Academic journal article Cross / Cultures

"Ghem Pona Wai?": Vernacular Imaginations in Contemporary Papua New Guinea Fiction *

Academic journal article Cross / Cultures

"Ghem Pona Wai?": Vernacular Imaginations in Contemporary Papua New Guinea Fiction *

Article excerpt

ERNACULAR cosmopolitanism' has become a term popular among postcolonial critics for the appeal of its paradox to scholarly complexity and its implicit critique of the homogeneous liberal-humanist notion of the cosmopolitan associated with Kant, Goethe, and Europe's Enlightenment project that in many of its forms excluded half of the world.1 Postcolonial critique in general would assert that this other half of the world has always been cosmopolitan, but in ways that differ radically from the detached, individualized freedom of the First-World global flâneur. A literal example of the vernacular cosmopolitan would be Bomma, the 'house slave' (verna in Latin) of a Malabar merchant who traded for his master between cities in India and Egypt, and whose existence has been tracked by Amitav Ghosh in In an Antique Land2 Africans more brutally enslaved later in the West's trade with the New World acquired a 'cosmopolitan' awareness of the transnational by force, and developed vernaculars that were unique hybrids created to cope with and record their experience of de- and reterritorialization, de- and rehumanizing, as we can see in the writing of Kamau Brathwaite, for example.3 The present-day IT worker is also moved around the globe, possessed of difference degrees of choice and well-being, with something more akin to the ideal cosmopolitan outlook of the Enlightenment, but still subject to forces of the global corporate labour market, and with different strategies of constructing community and the language with which to maintain it.4

Across all these variants of history and individual experience, the connecting idea is that the cosmopolitan involves being able to shed parochial ties to clan, village, localized traditions, and idiom and move comfortably in urban spaces, liberal universalist mindsets and (whatever the actual language used) sharing a 'language' mutually comprehensible anywhere. It is an ideal that Paul Gilroy looks to in a decolonized world as "convivial culture."5 Postcolonial critique, however, also points to power-relations behind such a general ideal, noting how it serves the interests of global capital, how it sets up a binary that discriminates against rural life and threatens to leach out particular local markers of culture and identity. Malini Johar Schueller, for example, admits the positive "movement away from the quagmire of micropolitics of radical theory of the 1960s" and the "bold step beyond the negation of postmodernism" that a cosmopolitan, world-systems outlook represents, but warns that "global theories can operate as colonizing forces" in which Western culture parades as universal and political memory is expunged in an overall "erasure of unevenness."6 Emily Apter likens literary one-worldism (a particular kind of cosmopolitan vision) to a set of machinery for absorbing difference into (American) global monoculture.7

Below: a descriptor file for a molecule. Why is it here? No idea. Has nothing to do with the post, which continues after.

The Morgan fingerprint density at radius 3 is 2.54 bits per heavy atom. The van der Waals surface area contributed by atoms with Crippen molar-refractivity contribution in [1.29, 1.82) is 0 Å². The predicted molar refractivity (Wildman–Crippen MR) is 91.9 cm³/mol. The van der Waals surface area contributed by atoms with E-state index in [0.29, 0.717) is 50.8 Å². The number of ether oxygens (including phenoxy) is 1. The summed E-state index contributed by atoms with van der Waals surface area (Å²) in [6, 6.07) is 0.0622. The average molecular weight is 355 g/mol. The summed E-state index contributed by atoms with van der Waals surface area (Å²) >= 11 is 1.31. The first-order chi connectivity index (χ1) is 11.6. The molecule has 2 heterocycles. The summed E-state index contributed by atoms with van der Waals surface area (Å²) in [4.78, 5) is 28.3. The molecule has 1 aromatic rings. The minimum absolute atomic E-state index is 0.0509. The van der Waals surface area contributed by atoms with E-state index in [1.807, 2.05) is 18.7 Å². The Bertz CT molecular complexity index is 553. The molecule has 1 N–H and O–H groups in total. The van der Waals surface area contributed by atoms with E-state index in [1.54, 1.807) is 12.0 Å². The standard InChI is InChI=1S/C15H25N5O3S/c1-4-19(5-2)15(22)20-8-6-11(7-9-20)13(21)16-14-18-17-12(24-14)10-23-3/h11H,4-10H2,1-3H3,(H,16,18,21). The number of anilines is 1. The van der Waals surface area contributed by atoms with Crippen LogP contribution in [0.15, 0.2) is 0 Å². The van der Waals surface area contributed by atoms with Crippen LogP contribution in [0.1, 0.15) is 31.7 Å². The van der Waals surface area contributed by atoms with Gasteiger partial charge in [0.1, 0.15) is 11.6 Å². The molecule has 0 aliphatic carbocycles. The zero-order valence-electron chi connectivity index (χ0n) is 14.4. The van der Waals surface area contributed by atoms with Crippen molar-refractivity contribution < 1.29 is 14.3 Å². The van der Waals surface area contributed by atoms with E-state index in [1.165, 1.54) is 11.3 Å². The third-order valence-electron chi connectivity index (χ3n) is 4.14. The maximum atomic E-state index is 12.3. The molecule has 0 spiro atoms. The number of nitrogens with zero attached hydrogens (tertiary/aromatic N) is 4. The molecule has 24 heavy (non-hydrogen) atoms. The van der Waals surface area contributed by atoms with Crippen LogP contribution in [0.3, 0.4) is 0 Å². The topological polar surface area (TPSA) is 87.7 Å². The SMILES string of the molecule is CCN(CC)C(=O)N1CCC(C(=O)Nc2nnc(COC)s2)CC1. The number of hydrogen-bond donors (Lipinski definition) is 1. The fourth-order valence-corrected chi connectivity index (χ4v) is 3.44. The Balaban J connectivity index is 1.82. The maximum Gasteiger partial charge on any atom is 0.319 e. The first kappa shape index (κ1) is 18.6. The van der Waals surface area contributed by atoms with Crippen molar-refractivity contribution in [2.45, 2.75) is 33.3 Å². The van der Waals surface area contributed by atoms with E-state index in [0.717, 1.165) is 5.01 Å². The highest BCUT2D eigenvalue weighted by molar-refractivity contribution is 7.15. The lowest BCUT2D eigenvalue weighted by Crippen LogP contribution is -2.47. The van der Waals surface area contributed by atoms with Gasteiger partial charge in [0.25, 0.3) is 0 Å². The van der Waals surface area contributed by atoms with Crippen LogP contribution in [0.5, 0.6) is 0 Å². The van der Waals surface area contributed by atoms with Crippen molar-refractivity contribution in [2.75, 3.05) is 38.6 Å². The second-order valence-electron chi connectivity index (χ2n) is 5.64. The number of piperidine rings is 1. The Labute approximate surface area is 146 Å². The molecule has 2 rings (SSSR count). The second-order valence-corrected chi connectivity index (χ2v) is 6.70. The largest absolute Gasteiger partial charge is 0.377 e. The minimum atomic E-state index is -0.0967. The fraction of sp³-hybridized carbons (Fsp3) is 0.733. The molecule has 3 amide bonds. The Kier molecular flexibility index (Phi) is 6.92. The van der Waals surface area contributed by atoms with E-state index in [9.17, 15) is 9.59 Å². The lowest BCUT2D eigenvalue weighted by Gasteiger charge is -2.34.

I want to draw attention to one literary site where the negotiations between vernacular and cosmopolitan, people and cities, tradition and modernity are of a uniquely 'uneven' kind. This is literary fiction produced in Papua New Guinea. Within the cosmopolitan space of Commonwealth Literature, where it first received critical attention, the production and study of Pacific writing have been varied and marginal activities, and within that small circle, PNG writing has in the last decade been a tiny and sporadic phenomenon. Moreover, the fiction of its most consistent authors reveals a local focus that, while acknowledging global forces of the colonial past and international present and reacting against them, is markedly vernacular in voice and outlook. This is, ironically, partly due to writers' engagement with postcolonial literary theory, otherwise a cosmopolitan formation that works with but also moves to supersede nationalist-vernacular boundaries.

Commonwealth Literature as a field of academic study and the promotion of writing outside of the Euro-American canons had its beginnings in the promotion of vernacular cultures under the global aegis of empire. …

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